Helgesen wants to fill space with jobs for Janesville
His two sons from a first marriage are Navy SEALs. One just returned from his third tour in Iraq and Afghanistan, but the other remains in Iraq.
His father, with whom he’s had a rocky relationship, suffers from dementia.
And the developer’s largest Janesville tenant has flown the coop, leaving Helgesen with a massive hole in his commercial real estate portfolio.
One challenge after the next, he worries about them all.
But before you start feeling bad for Helgesen, don’t, he says.
He’s happily remarried and spends a lot of time at his summer home in Menomonee, Mich., a perfect port to launch his 52-foot “Gaudior” on extended sailing trips across the Great Lakes.
His relationship with his father, legendary Janesville businessman Don Helgesen, is better than it’s been in decades.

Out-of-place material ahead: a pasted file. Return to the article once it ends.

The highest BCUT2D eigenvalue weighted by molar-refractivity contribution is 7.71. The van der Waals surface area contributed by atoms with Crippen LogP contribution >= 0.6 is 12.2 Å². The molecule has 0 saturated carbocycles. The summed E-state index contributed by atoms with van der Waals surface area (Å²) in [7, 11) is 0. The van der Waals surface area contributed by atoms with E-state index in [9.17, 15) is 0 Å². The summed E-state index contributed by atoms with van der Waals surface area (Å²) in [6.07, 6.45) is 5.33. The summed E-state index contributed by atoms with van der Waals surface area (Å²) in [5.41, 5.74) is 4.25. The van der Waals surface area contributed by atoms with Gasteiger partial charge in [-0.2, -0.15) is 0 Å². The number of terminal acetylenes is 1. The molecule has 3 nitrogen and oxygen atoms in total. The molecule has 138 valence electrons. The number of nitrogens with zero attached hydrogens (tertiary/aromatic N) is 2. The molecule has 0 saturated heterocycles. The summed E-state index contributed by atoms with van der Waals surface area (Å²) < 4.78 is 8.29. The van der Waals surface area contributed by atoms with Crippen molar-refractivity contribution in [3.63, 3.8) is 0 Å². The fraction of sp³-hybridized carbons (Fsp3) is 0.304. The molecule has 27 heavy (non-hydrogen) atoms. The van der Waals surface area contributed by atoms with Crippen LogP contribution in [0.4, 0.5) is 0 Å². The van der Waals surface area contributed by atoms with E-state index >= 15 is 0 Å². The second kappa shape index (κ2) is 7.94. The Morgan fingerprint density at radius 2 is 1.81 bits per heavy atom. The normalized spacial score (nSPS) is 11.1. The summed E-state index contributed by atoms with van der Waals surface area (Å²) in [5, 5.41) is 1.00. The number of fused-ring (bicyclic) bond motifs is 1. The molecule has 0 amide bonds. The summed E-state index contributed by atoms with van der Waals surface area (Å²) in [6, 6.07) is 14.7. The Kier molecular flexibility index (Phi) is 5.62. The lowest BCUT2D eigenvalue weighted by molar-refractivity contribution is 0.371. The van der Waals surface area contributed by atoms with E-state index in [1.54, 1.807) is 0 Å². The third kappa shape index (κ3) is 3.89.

And that empty 700,000-square-foot building on Janesville’s south side?
It’s been cleaned, repainted, outfitted with energy-efficient lighting and heating fixtures and stands ready for tenants that Helgesen hopes will build alternative energy components and provide good jobs to the local economy.
‘A gorgeous building’
LSI, a just-in-time supplier to the Janesville General Motors plant, ended its lease of the 10-year-old building on Venture Drive in December.
With LSI supplying a struggling auto industry, Helgesen knew he was on shaky ground with just one tenant in the huge building. Not enough eggs in one really large basket, he says.
The LSI building accounts for nearly 58 percent of the 1.2 million square feet Helgesen leases in Janesville.
Helgesen’s properties are assessed at nearly $34 million and carry a market value of more than $46 million. This year, he’ll pay nearly $900,000 in local property taxes, which puts him at or near the top of the city’s list.